On the Job with Chris Cole

Which step do you find most taxing in your conference planning checklist?

Waiting for information! Contracts, insurance certificates, program agendas, housing assignment lists, menu selections … the list goes on and on. Patience is a virtue! Every request for information seems to generate more questions before answers are forthcoming. It is frequently necessary to become politely insistent when we have to have the information to provide services. 

Chris Cole
What is the biggest lesson you’ve learned working in the profession?

Advance planning with clients is critical. The more you can discuss in advance, the better. However, be prepared and open to onsite changes and adjustments when clients actually experience how the event flows and functions. Keeping the focus on the success of the event creates common ground for making decisions about service changes.

Describe a memorable day on the job.

A conference group booked meeting space early on a Saturday morning. The electronic door locks did not get scheduled for the building to open; a room assignment change didn’t get communicated to catering so coffee was set in an empty room; the desired room setup wasn’t completed correctly so things didn’t look the way the client expected; the client had oversold the event so room capacities were exceeded; and the air conditioning broke! We immediately acted to address deficiencies, including contacting emergency maintenance and moving and resetting rooms as the event schedule permitted. Service recovery included not only apologies to the client, but also debriefing with the student employees onsite. Fortunately, our efforts were recognized with a note of thanks from the client. 

What is one project or innovation you’re proud to have helped implement?

Cross-training of Student Center student assistants to provide high-quality service to conference clients. Student employees hired to work in the Student Center are trained and deployed across campus to meet the needs of conference clientele. Whether in a private dining room in a food service facility, an academic classroom or auditorium, or on athletic fields in the summer camp season, our student staff are the frontline contact for our conference guests. The communication and problem-solving skills they utilize every day to support student events are further enhanced when applied to professional events. 
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On the Job with Chris Cole

Which step do you find most taxing in your conference planning checklist?

Waiting for information! Contracts, insurance certificates, program agendas, housing assignment lists, menu selections … the list goes on and on. Patience is a virtue! Every request for information seems to generate more questions before answers are forthcoming. It is frequently necessary to become politely insistent when we have to have the information to provide services.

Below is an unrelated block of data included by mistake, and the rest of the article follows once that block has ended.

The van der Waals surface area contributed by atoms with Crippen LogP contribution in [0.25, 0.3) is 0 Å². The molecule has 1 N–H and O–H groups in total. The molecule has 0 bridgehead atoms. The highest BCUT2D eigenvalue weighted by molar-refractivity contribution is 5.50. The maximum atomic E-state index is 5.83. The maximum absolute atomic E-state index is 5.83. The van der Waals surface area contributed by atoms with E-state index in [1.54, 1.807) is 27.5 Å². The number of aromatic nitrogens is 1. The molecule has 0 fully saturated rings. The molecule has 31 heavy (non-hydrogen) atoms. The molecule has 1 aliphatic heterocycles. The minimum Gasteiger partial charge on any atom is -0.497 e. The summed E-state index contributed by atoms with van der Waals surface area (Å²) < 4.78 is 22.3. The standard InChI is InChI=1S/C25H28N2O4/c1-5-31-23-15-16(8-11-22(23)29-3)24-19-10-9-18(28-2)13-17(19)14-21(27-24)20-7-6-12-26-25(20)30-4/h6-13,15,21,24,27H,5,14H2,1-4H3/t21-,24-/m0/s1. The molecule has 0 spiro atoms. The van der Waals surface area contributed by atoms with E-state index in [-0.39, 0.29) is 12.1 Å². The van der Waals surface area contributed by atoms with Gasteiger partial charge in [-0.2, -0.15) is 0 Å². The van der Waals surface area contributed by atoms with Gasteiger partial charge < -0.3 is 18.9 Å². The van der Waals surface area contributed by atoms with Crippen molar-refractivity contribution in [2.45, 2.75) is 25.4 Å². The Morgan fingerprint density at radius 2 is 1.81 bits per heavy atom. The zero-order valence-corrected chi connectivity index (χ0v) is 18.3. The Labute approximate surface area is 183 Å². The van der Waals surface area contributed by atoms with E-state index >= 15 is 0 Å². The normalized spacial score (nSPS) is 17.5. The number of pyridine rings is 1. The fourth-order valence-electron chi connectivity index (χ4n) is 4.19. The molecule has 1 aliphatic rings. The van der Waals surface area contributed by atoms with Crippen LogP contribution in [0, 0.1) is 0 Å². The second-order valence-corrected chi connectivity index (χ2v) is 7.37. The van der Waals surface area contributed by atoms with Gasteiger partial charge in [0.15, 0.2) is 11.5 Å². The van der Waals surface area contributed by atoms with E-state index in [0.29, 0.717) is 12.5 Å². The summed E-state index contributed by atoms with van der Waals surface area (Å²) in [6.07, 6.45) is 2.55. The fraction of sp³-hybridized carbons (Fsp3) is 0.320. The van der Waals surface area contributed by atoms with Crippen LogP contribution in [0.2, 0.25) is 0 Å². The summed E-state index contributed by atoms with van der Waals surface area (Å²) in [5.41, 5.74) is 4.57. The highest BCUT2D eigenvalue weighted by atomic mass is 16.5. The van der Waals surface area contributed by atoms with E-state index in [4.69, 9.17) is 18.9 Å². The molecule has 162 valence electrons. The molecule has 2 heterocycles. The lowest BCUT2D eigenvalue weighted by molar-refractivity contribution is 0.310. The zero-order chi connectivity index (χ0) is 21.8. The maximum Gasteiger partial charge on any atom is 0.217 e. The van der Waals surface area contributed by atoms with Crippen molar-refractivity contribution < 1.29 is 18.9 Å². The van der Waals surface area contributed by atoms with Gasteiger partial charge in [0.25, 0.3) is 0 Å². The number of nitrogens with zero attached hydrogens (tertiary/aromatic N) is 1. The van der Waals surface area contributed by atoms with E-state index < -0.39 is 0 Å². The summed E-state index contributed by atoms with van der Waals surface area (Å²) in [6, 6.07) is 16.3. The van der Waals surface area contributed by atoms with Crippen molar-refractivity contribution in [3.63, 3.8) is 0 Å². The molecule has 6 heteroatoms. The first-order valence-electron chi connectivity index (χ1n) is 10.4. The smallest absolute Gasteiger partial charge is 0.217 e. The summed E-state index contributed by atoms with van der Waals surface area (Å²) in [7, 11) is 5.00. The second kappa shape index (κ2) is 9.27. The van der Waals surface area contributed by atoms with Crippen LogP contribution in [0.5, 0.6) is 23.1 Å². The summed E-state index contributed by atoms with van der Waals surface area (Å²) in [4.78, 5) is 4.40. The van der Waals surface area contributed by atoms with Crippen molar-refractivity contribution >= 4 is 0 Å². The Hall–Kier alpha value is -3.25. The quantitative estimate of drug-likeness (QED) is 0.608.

Chris Cole
What is the biggest lesson you’ve learned working in the profession?

Advance planning with clients is critical. The more you can discuss in advance, the better. However, be prepared and open to onsite changes and adjustments when clients actually experience how the event flows and functions. Keeping the focus on the success of the event creates common ground for making decisions about service changes.

Describe a memorable day on the job.

A conference group booked meeting space early on a Saturday morning. The electronic door locks did not get scheduled for the building to open; a room assignment change didn’t get communicated to catering so coffee was set in an empty room; the desired room setup wasn’t completed correctly so things didn’t look the way the client expected; the client had oversold the event so room capacities were exceeded; and the air conditioning broke! We immediately acted to address deficiencies, including contacting emergency maintenance and moving and resetting rooms as the event schedule permitted. Service recovery included not only apologies to the client, but also debriefing with the student employees onsite. Fortunately, our efforts were recognized with a note of thanks from the client. 

What is one project or innovation you’re proud to have helped implement?

Cross-training of Student Center student assistants to provide high-quality service to conference clients. Student employees hired to work in the Student Center are trained and deployed across campus to meet the needs of conference clientele. Whether in a private dining room in a food service facility, an academic classroom or auditorium, or on athletic fields in the summer camp season, our student staff are the frontline contact for our conference guests. The communication and problem-solving skills they utilize every day to support student events are further enhanced when applied to professional events. 
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